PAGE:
Skin tightening devices in liposuction - do they really work?
Many women want to have areas of fat removed from their bodies but are afraid of what might happen to the tightness of their skin once that fat is removed. Fears about loose skin, fears about wrinkling, and most importantly, fears about needing skin removed with resulting scars (tummy tucks, arm lifts, neck lifts and thigh lifts) is a real issue for patients thinking about liposuction.
That is why the skin tightening treatments that are currently available out there are so appealing to patients! Everyone wants tighter skin without surgery, right? Devices like J- plasma which market themselves as tightening skin after liposuction get a lot of attention from patients. Every day in our practice, we get questions about whether we do J-plasma or Body Tight. The answer is a resounding “yes” but remember, that old saying:
“if it sounds too good to be true it probably is”
While we currently use energy-based devices it must be pointed out that there is no clear-cut evidence that these devices actually do anything, except heat up the subcutaneous tissue, and in some cases, cause severe burns. There may be a tightening effect but it is not scientifically conclusive. Simple liposuction - just removing fat alone will cause the overlying skin to tighten extremely well in many patients. Some patients have thinner collagen in their skin due to age, child bearing or massive fluctuations in weight. In such patients their skin will never tighten - no matter what non-surgical treatment is done to their skin. In such patient’s skin removal surgeries are required to tighten skin.
In our New York City Liposuction and BBL practice, we advise our patients regarding their relative likelihood of needing a tummy tuck following abdominal liposuction, as follows:
Age > 40: 33% risk
One child or more: 33% risk
20 Pound Weight Loss 33% risk
These risks are additive.
In the 15th century Leonardo Da Vinci drew picture of a helicopter but wasn’t aware that it required a motor in thrust. The concept was there but the technology hadn’t caught up to the concept.
DaVinci’s concept of the “Air Screw” was put to paper 500 years before the helicopter could be developed.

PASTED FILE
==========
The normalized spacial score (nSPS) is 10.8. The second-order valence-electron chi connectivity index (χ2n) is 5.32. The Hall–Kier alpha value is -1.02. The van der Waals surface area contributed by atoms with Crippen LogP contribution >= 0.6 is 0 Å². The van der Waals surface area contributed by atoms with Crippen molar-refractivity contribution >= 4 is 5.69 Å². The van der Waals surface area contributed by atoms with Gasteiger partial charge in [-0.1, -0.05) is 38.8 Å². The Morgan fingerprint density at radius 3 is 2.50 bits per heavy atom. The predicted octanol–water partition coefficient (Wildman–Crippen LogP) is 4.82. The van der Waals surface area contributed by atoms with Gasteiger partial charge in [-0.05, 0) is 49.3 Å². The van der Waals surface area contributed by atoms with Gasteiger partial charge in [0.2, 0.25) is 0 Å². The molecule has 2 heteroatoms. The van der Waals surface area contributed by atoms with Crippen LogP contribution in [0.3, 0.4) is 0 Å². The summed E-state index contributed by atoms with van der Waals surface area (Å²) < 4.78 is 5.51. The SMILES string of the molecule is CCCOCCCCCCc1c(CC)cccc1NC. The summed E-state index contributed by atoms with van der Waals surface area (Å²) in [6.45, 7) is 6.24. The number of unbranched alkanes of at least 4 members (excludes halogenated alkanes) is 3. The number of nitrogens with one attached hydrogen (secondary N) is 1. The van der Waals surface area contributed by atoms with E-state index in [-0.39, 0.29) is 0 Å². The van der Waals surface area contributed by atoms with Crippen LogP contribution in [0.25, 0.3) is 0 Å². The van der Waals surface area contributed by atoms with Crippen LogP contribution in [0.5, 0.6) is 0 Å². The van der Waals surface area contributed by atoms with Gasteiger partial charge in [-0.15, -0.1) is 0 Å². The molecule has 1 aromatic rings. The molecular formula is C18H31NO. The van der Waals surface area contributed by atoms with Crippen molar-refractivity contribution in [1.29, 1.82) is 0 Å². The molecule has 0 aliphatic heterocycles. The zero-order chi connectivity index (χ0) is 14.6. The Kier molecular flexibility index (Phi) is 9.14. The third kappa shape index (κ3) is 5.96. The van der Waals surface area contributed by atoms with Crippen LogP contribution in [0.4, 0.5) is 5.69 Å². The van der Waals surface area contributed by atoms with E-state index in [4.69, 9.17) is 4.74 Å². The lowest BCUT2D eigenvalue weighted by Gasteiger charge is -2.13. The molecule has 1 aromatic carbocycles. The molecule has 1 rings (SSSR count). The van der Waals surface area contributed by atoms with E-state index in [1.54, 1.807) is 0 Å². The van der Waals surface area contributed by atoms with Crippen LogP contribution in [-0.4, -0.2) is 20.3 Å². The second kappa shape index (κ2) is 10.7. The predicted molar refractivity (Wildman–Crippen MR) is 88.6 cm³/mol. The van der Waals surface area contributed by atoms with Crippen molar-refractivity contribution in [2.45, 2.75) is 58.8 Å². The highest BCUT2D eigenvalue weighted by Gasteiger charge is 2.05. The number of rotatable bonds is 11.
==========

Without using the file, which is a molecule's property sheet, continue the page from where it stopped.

The idea of heating the subcutaneous fat and melting it to tighten the skin from destruction of collagen is a concept that has been around for over 30 years. Like Shrink-Wrap™ on a boat, heating collagen to denature it will result in tightening, shrinkage and internal scarring. In the 1980s and 90s ultrasonic liposuction was the energy used to apply heat to damage tissue and tighten it. Patients and surgeons experienced horrible scarring and burns with this technology and it was largely abandoned. In other words, there is a “fine line” of a perfect treatment zone – not enough heat and you will get no tightening of skin, too much heat and you will get burning of skin. It is the pursuit of this “fine line” that supports the continued research into this type of technology.
Recently, using radio frequency energy, the company Inmode has come out with a whole series of body tight devices: face tight, body tight, and many others. This is the most promising technology because of its enhanced safety features: these devices determine the temperature not only in the subcutaneous tissue but also on the outer level of skin – where burning would be visible. Indeed, there are excellent results with experienced surgeons leading the way using this modality. However, proper training is necessary. In the hands of less experienced surgeons, or non- surgical practitioners who buy these expensive devices to help market their practices, we will continue to see more unfavorable burns and results with energy-based devices.
Just as the helicopter is here today, unfortunately there remain crashes. And with energy-based devices, we will see a gradual improvement in the margin of error and hopefully some scientific proof that the actually do tighten the skin. Realistically, we will always experience some level of complications as we do in any surgical procedure that we perform, but the goal is to minimize these complications with the best technique, best patient selection and the best instrumentation. At the end of the day patients are best served by seeing an experienced surgeon who is unbiased and most importantly - trustworthy.